8. msr

    msr LE

    Any chance you could edit your stream-of-consciousness post with some punctuation?
    • Like Like x 1
  9. Well, recruitment certainly is flavour of the month right now. The message has come down from on high that we shall be fully manned by the end of next year and no-one may question that. And it is badly needed. Personally I'd allow units to overbear by, I don't know, call it 50% for Corps and 100% for Infantry so that a Bn might actually have a Bn's worth of trained soldiers to play with. Or find an alternative PID bucket in which to stick recruits, the mobilised, FTRS, leave of absence etc. Manning figures at the moment are, as a result, largely fiction and I'm not convinced the Regs get that, used as they are to a different way of counting PIDs.

    But, as delivering_capability has neatly pointed out, none of that matters longer term if we remain the gap year provider we currently are, as that cohort does not stick around in the numbers necessary for long term viability. Where I am there is a huge trough that has opened up between the old and bold such as your truly and the juniors. When the economy picks up and HERRICK ends then all of a sudden we have far fewer bods at a loose end and no tours to go on, so that pool will dry up.

    Which brings us back to the "proposition" - truth is, if you have a decent job then it is very, very hard to get on in the TA these days. If you can find an employer that lets you be in the TA (easier said than done) then you're probably going to be limited to one camp a year, and the rampant course inflation under way means that just isn't enough. But as we're sending people off to war they have to be trained. We've been putting together road maps for recruits showing how they get to various career stages and one camp a year just isn't enough. But that's all you can count on for normal people with normal jobs - the sort we need to build our numbers up. As yet no-one has had the wit to try and tackle that issue.

    And that's not even mentioning the bottlenecks in the training pipeline that will need to be eliminated. Do we need to double, triple or whatever the numbers going through (say) RTCs ? And how will we do that ? (The answer is not to blame all and sundry for not providing mil skills instructors that don't exist, before we start that ball rolling again.) Ripple that onwards to all the other courses and it all starts to look quite a chewy problem.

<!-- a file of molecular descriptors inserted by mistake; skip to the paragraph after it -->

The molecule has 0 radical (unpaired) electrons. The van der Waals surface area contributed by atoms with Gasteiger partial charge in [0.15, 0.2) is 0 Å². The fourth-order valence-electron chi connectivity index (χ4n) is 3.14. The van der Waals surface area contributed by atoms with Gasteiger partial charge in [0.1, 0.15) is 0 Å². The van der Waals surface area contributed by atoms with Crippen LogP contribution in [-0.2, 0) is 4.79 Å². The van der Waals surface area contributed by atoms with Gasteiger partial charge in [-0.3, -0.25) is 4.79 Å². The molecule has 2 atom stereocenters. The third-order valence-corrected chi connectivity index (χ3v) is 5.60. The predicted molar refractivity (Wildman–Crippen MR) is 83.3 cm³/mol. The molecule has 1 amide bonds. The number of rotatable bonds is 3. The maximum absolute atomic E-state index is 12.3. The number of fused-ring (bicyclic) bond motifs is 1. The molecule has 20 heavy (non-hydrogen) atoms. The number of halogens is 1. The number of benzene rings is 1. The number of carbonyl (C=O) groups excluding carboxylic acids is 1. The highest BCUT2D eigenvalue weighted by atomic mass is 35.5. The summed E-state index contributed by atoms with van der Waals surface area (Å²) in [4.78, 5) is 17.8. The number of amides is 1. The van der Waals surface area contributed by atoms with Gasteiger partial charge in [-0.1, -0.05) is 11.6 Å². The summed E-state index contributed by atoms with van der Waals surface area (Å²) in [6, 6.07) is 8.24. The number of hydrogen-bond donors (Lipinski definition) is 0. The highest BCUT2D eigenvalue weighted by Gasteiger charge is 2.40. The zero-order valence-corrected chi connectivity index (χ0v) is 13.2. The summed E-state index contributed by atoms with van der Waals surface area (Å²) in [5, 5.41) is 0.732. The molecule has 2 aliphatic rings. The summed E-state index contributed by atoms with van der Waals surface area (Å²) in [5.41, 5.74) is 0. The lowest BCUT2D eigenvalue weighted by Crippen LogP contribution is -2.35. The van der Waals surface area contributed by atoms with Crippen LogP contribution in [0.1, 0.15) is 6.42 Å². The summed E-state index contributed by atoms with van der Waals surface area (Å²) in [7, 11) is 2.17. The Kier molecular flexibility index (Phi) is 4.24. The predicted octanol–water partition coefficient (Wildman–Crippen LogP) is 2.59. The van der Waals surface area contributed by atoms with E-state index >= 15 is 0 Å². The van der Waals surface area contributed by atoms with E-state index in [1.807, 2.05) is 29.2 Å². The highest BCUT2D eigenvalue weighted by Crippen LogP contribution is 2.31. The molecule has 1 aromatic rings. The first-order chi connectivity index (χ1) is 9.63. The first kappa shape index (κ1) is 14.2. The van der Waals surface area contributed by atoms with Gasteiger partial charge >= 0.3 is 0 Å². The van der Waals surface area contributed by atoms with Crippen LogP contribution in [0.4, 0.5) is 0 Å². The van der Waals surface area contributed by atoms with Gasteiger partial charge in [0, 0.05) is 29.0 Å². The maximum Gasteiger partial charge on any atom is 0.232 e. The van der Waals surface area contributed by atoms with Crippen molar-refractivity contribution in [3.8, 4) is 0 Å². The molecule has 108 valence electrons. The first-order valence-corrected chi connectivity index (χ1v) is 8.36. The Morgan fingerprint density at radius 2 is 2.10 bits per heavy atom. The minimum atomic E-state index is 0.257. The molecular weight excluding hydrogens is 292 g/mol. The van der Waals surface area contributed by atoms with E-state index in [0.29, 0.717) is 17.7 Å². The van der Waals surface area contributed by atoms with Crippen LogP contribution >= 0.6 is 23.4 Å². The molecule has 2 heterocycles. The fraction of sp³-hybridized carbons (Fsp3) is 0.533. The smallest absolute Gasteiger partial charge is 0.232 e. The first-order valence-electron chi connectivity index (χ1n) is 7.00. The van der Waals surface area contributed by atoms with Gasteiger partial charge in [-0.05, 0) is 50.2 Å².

10. msr

    msr LE

    And there's your Officer pipeline rather seriously crimped unless we can make an 'offer' to those at Uni with time on their hands during their summer holidays to get commissioned by the end of their course.
  11. ill try but cant promise anything.
    • Like Like x 1
  12. There you go - half the bloody problem.

    We ought to be able to do lots with 1 weekend a month, and a 2-week camp, but somehow we've just made it all too difficult for ourselves.

    Part of this was summed up in a conversation I had with some mates in the US NG. Watching them conduct APFTs at Coy level almost every weekend (done at the end of training, on a 'as needs' basis) I asked if they had a problem with availability of PTIs and training of the aforesaid meatheads. They looked at me rather confused and said "Unit PT is what we pay officers and NCOs for..."

    If there's one thing someone grown-up ought to be able to do, is wade into the mire of courses, bureacracy and 'schools mentality'. And this means getting stuck in personally - if you let your staff do it, you'll just end up getting fobbed off with shite like "The Royal School of Pillowcase folding is mandated as the senior authority for folding of pillowcases, and we have determined that there will be a continued requirement for folding pillowcases, which will be implmented through a series of courses for which we retain authority..."
  13. Course inflation is ridiculous. Two weeks to learn to drive a Land Rover?